• Pillsbury Winthrop Shaw Pittman announced this week it will begin recommending that its clients hire cybersecurity company FireEye to conduct a risk assessment as part of the due diligence phase of a merger.
Such assessments take one-week at minimum and examine infrastructure security and data safeguards; while a more thorough assessment of a company’s cybersecurity can take three to six weeks at minimum, said Holly Ridgeway, director of information security programs at FireEye’s Mandiant.
“Part of the problem right now is that sufficient time isn’t allowed before the acquisition” to conduct a cyber assessment, said Ridgeway.
She said her company will also refer its clients to Pillsbury for a legal analysis of cyber risk following a technical analysis. No other details of the financial partnership were disclosed.
• The California-based content management company Box, announced it will allow users to store information within specific regions, starting in May with Germany, Ireland, Singapore and Japan.
Box has 3 data centers, all in the U.S., but with Box Zones , the company partnered with IBM and Amazon Web Services to provide data storage options in Europe and Asia, a spokeswoman said. The company plans to expand its data storage options in Europe, Latin America and Canada, the spokeswoman said.
• The European Parliament last week approved new data privacy regulations that bring tighter data consent requirements and significant fines for noncompliance.
In an interview with Big Law Business, Stoel Rives’ Jon Washburn, national manager of technical operations and information management, suggested law firms should think about segregating data. If a firm is doing data collection for litigation, for example, and it involves EU citizens’ data, there has to be an understanding of how to store the data and whether it complies with EU privacy laws. “If you have a client in Germany, ask if the data can be stored in the U.S.,” he said.
Greenberg Traurig issued an April 19 alert on the EU General Date Protection Regulation, or GDPR that fines for violating consent requirements can exceed €20 million or 4 percent of the total worldwide annual revenue.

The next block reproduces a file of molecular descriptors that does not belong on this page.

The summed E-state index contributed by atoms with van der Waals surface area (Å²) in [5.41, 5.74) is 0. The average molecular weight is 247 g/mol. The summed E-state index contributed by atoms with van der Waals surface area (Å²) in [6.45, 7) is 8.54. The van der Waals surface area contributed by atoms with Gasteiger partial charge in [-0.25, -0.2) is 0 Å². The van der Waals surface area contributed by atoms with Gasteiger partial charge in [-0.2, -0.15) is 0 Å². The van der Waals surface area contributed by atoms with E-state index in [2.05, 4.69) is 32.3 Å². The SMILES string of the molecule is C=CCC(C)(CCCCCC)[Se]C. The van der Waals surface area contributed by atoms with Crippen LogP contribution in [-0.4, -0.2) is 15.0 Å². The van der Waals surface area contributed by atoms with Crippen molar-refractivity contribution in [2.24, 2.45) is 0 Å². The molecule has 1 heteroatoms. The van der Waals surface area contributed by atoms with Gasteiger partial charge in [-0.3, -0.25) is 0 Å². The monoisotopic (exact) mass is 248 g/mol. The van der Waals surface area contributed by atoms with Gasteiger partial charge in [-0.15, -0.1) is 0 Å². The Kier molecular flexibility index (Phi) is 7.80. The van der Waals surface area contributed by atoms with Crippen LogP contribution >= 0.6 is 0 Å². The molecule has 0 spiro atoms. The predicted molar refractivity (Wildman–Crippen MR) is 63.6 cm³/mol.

• A federal judge sentenced former Locke Lord IT engineer Anastasio Laoutaris to nine and a half years in prison and handed down a $1.7 million fine. Laoutaris was convicted in 2015 of accessing the firm’s computer network without authorization — approximately four months after he left the firm — and deleting or disabling hundreds of user accounts.
• Zapproved, the Portland, Ore.-based legal hold and cloud services provider, announced it has received a SOC 2 Type 2 Certification.
The SOC2 certification, awarded by American Institute of Certified Public Accountants, requires an infrastructure audit — which looks at power systems, HVAC, physical security, software, people, procedures and data. The process took 10 months and was “a true corporate colonoscopy,” said Chris Bright, vice president of marketing at Zapproved.
• McDermott Will & Emery announced it has organized internal unit for data review during merger due diligence and non-litigation related events. Called McDermott Corporate Services, it has approximately 10 staff attorneys located in Chicago.
• Prosperoware, an enterprise software maker for the legal industry, hired Mark Craddock in London to lead expansion in Europe, the Middle East and Africa. Craddock was previously director of sales for NetDocuments in the EMEA region, and has also worked at Microsoft, Toshiba and Thomson Reuters.
• Redgrave, Information and technology firm, added two attorneys and two advisors to its practice: Charles Ragan, former co-chair of Pillsbury Winthrop’s e-discovery task force, joined as of counsel in the firm’s Minneapolis and San Francisco offices. Dan J. Nichols also joined as of counsel in San Francisco. It also added, Liz Correllus in Washington, D.C., and Angela M. Dillingham in northern Virginia, as advisors.
Cornell Tech — a Cornell University venture based in New York City — will enroll its inaugural class of about 15 students this fall.
The program will offer a Master of Laws in law, technology and entrepreneurship . The students, who mostly will be U.S. lawyers already, will take classes and also will work in teams to counsel entrepreneurs, said Chuck Whitehead, a professor and director of the new program.
Based in Google’s Manhattan office building, it will move to an 11-acre campus on Roosevelt Island off the coast of Manhattan in 2017 as part of a joint initiative between Cornell and Technion-Israel Institute of Technology, with assistance from the City of New York.
• Miami will host the 2016 World Technology Law Conference this May 18 - 20. The International Technology Law Association hosts the event. This year’s theme is “How technology is changing life and the law—and how lawyers can keep up.”
• Also starting May 18, the 11thannual IICE Summit (Information Governance, Investigations, Compliance and eDiscovery Summit) kicks off in London. The 2-day event covers issues of eDiscovery, investigations, and information management
• While summer usually is filled with various bands on tour, AccessData Group announced plans for an EU data privacy educational tour. The e-discovery and digital forensics provider will visit 3 European cities this June with its Cross-Border Quandary Tour: When Data Transfer Collides with Data Privacy .
Register to attend the tour in London (June 20), Amsterdam (June 22) or Frankfurt, Germany (June 23), and join discussions on EU-U.S. conflict of law issues, GDPR compliance, e-discovery preservation and more.
Written by Terry Hyland and Nora Macaluso with assistance from Gabe Friedman.